– Spoiler Review –
Agent Terex’s flashbacks continue and Threepio turns out to be a hero? Poe Dameron #10 continues the series’ tradition of fun, adventure, and well-paced action.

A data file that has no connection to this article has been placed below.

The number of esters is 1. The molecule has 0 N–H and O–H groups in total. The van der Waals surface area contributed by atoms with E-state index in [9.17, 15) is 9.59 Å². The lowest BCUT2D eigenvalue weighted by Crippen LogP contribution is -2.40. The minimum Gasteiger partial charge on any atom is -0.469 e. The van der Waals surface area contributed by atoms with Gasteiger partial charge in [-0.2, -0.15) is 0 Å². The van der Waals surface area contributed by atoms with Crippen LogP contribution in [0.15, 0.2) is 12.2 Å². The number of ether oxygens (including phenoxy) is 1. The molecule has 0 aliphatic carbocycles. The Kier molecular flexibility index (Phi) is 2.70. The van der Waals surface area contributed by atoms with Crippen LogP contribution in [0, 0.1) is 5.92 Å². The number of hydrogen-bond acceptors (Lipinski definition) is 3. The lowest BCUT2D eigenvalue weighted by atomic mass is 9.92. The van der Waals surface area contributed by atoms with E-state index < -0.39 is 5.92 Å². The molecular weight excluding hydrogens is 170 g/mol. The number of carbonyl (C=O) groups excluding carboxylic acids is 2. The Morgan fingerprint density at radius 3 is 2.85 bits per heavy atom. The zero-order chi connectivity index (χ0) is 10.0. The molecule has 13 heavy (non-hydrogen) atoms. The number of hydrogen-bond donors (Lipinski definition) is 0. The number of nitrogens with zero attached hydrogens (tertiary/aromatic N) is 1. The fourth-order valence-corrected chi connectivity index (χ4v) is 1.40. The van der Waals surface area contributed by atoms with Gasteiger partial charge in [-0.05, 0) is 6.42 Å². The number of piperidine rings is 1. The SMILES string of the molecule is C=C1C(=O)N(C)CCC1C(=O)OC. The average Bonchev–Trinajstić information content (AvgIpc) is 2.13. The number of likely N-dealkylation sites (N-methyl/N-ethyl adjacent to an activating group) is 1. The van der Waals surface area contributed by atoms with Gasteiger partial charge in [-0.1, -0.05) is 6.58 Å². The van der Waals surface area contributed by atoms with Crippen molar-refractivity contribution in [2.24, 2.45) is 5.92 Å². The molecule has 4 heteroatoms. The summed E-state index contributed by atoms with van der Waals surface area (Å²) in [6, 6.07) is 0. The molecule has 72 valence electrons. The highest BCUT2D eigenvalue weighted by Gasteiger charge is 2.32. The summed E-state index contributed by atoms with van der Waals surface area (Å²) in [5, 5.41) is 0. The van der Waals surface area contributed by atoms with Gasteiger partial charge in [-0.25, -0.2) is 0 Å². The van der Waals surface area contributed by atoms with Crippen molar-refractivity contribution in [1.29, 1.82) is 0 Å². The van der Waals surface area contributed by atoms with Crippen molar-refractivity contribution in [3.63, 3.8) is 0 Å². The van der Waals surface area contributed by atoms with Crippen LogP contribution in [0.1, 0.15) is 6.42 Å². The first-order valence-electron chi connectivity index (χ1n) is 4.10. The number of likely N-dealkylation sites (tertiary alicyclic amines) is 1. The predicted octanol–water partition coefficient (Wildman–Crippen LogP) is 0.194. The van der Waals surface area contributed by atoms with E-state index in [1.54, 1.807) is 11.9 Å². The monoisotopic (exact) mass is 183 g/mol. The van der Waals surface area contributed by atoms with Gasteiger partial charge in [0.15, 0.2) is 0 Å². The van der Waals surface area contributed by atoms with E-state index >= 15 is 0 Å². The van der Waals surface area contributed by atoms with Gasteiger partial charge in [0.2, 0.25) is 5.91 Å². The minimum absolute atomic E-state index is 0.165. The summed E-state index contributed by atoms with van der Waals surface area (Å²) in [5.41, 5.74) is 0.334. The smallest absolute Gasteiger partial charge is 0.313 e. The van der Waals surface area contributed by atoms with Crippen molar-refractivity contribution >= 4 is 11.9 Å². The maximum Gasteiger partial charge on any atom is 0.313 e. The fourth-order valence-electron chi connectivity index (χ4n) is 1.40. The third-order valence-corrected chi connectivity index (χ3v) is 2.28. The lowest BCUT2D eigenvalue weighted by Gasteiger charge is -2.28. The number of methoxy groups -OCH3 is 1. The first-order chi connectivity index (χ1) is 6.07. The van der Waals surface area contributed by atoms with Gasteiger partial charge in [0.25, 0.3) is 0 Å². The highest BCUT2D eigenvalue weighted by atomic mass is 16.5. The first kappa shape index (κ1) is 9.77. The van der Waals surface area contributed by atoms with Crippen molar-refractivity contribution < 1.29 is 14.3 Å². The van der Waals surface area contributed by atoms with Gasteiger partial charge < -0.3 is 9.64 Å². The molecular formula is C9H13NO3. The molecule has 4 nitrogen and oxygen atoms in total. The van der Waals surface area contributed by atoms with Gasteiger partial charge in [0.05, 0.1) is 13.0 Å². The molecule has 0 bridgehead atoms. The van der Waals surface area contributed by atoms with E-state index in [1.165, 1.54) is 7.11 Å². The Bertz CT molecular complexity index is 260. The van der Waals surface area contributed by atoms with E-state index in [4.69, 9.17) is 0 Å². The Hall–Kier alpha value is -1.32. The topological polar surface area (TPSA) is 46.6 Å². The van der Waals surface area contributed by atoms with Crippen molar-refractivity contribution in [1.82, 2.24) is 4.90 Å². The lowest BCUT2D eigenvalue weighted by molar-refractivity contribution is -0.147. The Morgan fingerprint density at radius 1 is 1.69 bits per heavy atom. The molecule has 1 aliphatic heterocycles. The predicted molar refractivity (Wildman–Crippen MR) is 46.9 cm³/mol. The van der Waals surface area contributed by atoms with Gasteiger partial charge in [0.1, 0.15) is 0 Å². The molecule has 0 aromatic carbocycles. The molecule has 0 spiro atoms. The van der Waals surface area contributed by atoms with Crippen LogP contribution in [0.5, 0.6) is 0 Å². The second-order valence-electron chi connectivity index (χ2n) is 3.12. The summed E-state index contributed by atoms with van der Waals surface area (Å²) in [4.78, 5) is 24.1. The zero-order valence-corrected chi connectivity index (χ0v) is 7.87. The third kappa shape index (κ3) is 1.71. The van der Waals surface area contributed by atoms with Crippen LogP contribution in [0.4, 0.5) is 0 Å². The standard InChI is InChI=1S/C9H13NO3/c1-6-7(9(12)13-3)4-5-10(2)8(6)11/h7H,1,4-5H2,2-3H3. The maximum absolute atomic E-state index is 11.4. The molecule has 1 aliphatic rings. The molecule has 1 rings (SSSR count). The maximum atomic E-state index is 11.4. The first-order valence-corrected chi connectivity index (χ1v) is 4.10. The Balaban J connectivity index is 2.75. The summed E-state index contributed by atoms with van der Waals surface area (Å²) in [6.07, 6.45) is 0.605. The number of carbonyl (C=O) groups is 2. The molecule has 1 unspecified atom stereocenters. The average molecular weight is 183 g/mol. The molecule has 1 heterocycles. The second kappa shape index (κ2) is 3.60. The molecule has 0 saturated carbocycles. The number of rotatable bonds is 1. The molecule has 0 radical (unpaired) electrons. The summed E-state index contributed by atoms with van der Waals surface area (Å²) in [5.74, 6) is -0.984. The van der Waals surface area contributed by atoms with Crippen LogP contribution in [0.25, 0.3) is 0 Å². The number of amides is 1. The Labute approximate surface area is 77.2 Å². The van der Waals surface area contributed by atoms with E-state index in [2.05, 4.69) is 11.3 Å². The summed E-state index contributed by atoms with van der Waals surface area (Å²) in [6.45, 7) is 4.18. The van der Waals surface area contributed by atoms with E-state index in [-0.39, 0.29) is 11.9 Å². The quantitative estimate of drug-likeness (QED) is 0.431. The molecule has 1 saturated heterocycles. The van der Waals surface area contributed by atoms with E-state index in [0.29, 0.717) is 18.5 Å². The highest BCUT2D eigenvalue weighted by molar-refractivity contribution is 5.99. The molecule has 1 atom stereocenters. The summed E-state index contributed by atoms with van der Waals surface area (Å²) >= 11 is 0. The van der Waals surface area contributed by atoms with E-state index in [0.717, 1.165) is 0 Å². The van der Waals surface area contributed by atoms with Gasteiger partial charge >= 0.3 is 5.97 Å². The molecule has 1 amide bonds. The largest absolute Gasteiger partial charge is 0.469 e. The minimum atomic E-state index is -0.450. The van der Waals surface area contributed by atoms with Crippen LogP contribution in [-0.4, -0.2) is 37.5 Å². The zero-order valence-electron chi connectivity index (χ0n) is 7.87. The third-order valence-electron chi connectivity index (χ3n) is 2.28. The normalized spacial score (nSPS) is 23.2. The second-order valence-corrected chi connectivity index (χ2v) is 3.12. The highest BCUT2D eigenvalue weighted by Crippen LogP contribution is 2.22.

In Poe Dameron #10, the final pieces of Terex’s backstory fall into place, describing how he could go from a man of the Empire looking to rebuild it to a full-fledged criminal kingpin. It turns out Wenda, Bett, and Corlac lured Terex into helping them with the false promise of returning the Empire to its former glory and were instead out to steal the ships from Rothana’s shipyards to start their own pirate fleet. When Terex overhears their betrayal (thanks to the Carrion Spike’s powerful surveillance tools…which might tie into a different story thread from this series, but more on that in a bit), something in him snaps: he realizes disorder and chaos reign as the hope for a return to order and law under a new Empire’s rule fades into nothingness. What does a man do when all hope is lost? When the rule of world as they desire it is unattainable? For Terex, the answer is make his own law and order, turning into the dastardly head of the deadly Ranc gang. Seeing him at the lowest of his lows only to find a way to take advantage of the situation adds another excellent layer to the character. Plus, with it being laid bare that stability and order are all he really wants/what really drives him, this makes him even more human and relatable than before, as he’s already got some sympathies from me due to how charming and entertaining he’s been throughout the series so far. But when a First Order helmet finds its way into the Ranc’s den and to the feet of Terex’s throne, he simply can’t ignore the call to establish law and order.